Earth’s Magnetic Poles Reverse Periodically

by | Jun 29, 2018


Earth is surrounded by a magnetic field that is generated deep down in the Earth’s core. This magnetic field is very important to life on Earth as it protects us from dangerous solar and cosmic rays. More on the magnetic field later.

Earth has an inner solid core, about 2/3 the size of the moon, and made of mostly iron. The iron core is about 5,700 degrees Celsius, about the temperature of the sun’s surface. Gravitational pressure keeps the super-hot iron from becoming a liquid. Surrounding the inner iron core is an outer core that is fluid layer of iron, nickel and other metals about 1,200 miles thick. It’s also very hot, but not as hot as the inner core.


Magnetic fields are generated by rotating electric charges, and that is how Earth generates its magnetic field. According to NASA, Earth’s magnetic field comes from this ocean of iron, which is an electrically conducting fluid in constant motion. Sitting atop the hot inner core, the liquid outer core seethes and roils like water in a pan on a hot stove. The outer core also has “hurricanes”–whirlpools powered by the Coriolis forces of Earth’s rotation. These complex motions generate our planet’s magnetism through a process called the dynamo effect.

The  currents created by the inner and outer core are not consistent and thus the Earth’s magnetic field moves a bit year-to-year. The magnetic north pole drifts about 10 miles a year.

Interestingly, hundreds of time over the past 4+ billion years Earth’s magnetic poles have flipped. When the magnetic poles flip it means that a compass that points north will actually be pointing towards Antarctica rather than the north pole.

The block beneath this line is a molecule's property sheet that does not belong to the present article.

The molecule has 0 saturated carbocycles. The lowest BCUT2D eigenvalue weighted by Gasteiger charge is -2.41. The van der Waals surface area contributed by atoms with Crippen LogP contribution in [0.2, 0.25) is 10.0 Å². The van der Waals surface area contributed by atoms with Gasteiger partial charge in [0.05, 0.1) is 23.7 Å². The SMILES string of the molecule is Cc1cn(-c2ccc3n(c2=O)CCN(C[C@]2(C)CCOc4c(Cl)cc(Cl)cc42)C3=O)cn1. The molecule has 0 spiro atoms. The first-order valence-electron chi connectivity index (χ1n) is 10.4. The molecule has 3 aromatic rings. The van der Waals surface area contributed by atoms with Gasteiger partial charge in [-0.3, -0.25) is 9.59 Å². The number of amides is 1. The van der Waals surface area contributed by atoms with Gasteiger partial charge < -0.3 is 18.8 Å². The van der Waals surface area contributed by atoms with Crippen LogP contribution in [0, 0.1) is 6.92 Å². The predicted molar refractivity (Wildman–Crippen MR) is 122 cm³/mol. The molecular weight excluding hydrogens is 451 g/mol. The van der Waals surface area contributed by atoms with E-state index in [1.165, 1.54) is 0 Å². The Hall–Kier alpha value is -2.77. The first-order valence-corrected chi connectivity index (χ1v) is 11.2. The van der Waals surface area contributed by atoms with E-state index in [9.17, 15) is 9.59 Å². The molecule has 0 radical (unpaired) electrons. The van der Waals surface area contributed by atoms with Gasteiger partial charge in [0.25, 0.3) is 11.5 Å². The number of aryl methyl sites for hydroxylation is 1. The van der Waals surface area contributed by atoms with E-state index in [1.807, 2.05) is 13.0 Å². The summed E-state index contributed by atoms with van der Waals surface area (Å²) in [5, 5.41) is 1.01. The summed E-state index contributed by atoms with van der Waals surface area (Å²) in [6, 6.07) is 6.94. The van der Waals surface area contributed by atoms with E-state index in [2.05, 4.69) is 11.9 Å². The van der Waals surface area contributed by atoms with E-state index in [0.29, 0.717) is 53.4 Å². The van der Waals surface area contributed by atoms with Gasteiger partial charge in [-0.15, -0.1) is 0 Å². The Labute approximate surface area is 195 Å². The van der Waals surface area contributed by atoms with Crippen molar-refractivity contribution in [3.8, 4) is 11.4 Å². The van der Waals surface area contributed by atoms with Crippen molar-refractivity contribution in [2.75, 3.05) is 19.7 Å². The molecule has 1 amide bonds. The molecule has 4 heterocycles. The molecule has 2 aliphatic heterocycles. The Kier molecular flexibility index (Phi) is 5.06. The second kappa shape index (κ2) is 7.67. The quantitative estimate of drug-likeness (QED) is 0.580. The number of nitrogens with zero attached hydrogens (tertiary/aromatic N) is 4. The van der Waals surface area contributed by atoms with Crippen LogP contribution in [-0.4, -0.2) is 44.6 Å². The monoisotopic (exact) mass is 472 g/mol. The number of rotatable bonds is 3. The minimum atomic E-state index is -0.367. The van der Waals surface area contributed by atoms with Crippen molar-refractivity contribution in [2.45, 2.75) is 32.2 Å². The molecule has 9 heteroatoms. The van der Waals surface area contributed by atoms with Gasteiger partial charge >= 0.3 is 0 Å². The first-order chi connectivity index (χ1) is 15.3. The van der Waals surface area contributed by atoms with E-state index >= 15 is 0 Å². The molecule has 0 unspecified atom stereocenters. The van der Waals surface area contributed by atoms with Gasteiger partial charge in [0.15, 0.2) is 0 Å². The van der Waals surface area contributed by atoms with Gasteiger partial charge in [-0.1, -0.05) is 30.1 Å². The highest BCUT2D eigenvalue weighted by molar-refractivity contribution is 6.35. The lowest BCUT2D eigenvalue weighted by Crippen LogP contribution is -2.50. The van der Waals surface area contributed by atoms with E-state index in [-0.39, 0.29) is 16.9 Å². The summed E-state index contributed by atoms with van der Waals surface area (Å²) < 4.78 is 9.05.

For the past 20 million years the poles have flipped about every 200,000 to 300,000 years, but it has been about 780,000 years since the last magnetic pole flip. Thus, we are long overdue for a flip based on averages. Also, when the magnetic poles flip the magnetic field weakens and Earth’s magnetic field has weakened about 5% over the past century, leading to some concern that the flip is imminent. On the contrary, here is a recent paper which concludes that the flip is not about to happen: Earth’s Magnetic Field Reversal

Some are concerned that the weakening of the magnetic field during a reversal could be harmful to life on Earth, as the magnetic field protects us from solar and cosmic rays. This is likely alarmist as evidence suggests that prior reversals did not result in extinctions. Another consequence of a reversal is that animals that navigate by the magnetic field such as birds, salmon and sea turtles could get lost during their migrations.

How and why does the magnetic field flip? The swirling liquid iron in the outer core causes parts of the iron to flip in the opposite direction and become “reverse-aligned.” When enough of the iron atoms are reverse aligned the entire magnetic field flips and magnetic north becomes magnetic south. This occurs rather quickly on a geologic scale, but is quite gradual from our perspective, usually taking between 1,000 and 10,000 years. According Monika Korte at the Niemegk Geomagnetic Observatory, “It’s not a sudden flip, but a slow process, during which the field strength becomes weak, very probably the field becomes more complex and might show more than two poles for a while, and then builds up in strength and aligns in the opposite direction.”


  1. I found the article to be very intriguing. I would be interested in knowing how the scientists are able to determine that the flips occurred so long ago.

  2. Here is a question which has intrigued me for some time and seems, to me, may be a factor in the magnetic reversal. We, in essence, live on a spinning top. The ice cap at the poles is a relatively large mass which is melting and the mass is being redistributed evenly in the oceans. The mass distribution of the earth is shifting. What impact will this mass redistribution have on the dynamics of our spinning top?

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